Who Should Use This Toolkit?


This toolkit is designed with five main audiences in mind:

  1. National organizations can build attendance into their own communities as well as encourage their members to address this issue by increasing awareness of why chronic absence matters. They can promote strategies to incorporate attendance into current activities and metrics. Groups can also sign on as coordinating partners.
  1. State departments of education and agencies can draw from these materials to create statewide messaging campaigns. They can use their position as a bully pulpit for spreading the word about the importance of monitoring data and working together to address barriers to attendance. They can also help to send the message about importance of ensuring children are in school every day so they can learn.
  1. Teachers, principals, superintendents and school boards who see the corrosive effects of absenteeism in their schools. The toolkit provides tailored materials for dealing with attendance in back-to- school letters, meetings and at parent-teacher conferences.School superintendents can sign on to the Superintendents Call to Action sponsored by Attendance Works and the other Attendance Awareness convening partners. With support from school boards, they own the issue, drive with data and mobilize the community. A toolkit for Superintendents provides tailored materials that school staff can use to highlight attendance in back-to- school letters, meetings and at parent-teacher conferences.
  1. Any community group or agency that works with families and can deliver positive messages about why going to school every day is so important for success in school and life. It could, for instance, be a doctor’s office, a housing authority, a faith-based institution, a preschool or an after-school program. Our hope is that you will use this toolkit to determine how to build these messages into your communications and everyday interactions starting in September.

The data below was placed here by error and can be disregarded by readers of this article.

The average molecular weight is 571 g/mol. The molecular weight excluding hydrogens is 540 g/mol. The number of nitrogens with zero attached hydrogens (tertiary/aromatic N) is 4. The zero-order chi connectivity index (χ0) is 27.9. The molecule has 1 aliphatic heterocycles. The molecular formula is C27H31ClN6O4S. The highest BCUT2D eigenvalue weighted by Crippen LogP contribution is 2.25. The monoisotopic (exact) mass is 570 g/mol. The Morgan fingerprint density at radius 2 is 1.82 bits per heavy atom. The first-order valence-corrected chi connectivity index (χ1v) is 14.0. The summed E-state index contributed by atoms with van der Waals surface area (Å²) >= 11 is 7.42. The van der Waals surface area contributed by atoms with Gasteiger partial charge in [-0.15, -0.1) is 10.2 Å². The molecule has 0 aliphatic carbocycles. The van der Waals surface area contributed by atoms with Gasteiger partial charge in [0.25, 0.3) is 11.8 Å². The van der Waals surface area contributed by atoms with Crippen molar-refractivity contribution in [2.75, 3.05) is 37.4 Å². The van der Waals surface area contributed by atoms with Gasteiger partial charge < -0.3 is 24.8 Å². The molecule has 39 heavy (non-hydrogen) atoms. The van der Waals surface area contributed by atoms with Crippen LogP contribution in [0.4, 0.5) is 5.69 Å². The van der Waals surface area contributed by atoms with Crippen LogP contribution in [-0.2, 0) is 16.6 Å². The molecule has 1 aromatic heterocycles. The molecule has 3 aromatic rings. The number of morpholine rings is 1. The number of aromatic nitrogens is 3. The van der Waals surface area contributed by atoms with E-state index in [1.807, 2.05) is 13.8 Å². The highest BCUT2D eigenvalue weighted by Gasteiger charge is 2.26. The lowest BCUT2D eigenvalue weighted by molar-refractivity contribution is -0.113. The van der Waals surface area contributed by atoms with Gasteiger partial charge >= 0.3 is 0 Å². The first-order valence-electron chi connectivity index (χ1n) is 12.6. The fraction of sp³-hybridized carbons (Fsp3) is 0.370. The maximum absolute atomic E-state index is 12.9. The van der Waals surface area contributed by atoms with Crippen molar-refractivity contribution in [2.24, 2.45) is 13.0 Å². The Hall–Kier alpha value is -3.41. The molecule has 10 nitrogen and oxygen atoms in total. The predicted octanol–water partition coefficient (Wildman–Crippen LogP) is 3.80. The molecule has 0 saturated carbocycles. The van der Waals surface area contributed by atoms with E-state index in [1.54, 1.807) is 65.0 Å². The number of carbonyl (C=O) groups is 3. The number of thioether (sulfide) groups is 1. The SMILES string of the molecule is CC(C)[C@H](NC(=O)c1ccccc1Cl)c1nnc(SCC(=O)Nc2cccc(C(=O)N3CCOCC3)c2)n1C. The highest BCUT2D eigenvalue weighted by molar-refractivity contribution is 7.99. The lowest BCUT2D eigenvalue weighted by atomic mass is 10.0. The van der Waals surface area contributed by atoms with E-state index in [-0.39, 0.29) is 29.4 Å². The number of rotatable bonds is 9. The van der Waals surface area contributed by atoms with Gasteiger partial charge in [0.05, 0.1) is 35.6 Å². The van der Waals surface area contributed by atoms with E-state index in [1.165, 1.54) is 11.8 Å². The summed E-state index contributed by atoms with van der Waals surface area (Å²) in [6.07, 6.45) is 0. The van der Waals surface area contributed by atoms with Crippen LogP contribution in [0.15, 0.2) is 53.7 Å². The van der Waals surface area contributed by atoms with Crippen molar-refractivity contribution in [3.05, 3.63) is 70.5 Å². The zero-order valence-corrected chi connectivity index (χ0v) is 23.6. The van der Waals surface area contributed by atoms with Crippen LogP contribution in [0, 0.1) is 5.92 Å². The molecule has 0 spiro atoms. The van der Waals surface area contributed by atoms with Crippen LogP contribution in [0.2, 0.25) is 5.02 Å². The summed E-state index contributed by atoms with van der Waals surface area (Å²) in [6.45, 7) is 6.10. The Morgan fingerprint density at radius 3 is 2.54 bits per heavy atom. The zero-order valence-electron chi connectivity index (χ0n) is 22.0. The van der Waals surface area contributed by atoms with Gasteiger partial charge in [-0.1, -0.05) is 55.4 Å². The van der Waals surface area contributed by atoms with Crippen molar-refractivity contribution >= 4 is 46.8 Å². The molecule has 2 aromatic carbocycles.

1. Local leaders and organizations can convene and engage the entire community in working together to address school attendance. If the resources and conditions are ripe for a community campaign, collaboration can lead to greater impact. Among the leaders who are well positioned to spearhead a campaign are:
    • Mayors and other local elected leaders can demonstrate their commitment to partnering with schools to improve educational outcomes, since good schools are essential to a strong local economy.
    • Chief state school officers and other leaders can use their bully pulpit for spreading the word about the importance of going to school every day and promoting Attendance Awareness Month.
    • Chambers of Commerce can demonstrate their commitment to the local community and the need to promote the development of skills that will be needed in the future workforce.
    • Local philanthropy and United Way chapters can convene grantees and community partners around an issue that is easy to understand and monitor.

Everybody has a role to play:  parents, schools, healthcare providers, city agencies, nonprofits and foundations, after school programs, businesses, faith leaders and others. Read more about Who Can Help.


The Connecticut State Department of Education (CSDE), in partnership with Attendance Works and The Governor’s Prevention Partnership, created a statewide Attendance Awareness Campaign, Attend Today, Achieve Tomorrow. It emphasizes how with one voice, Connecticut can improve the attendance of its students, beginning in September and continuing through the final day of school. The state developed a website that provides downloadable promotional materials, media outreach materials, parent and guardian handouts and other resources.

The American Academy of Pediatrics released a groundbreaking policy statement addressing the connection between chronic school absence and health, and the role pediatricians can play in improving school attendance:  The Link Between Good Attendance and Health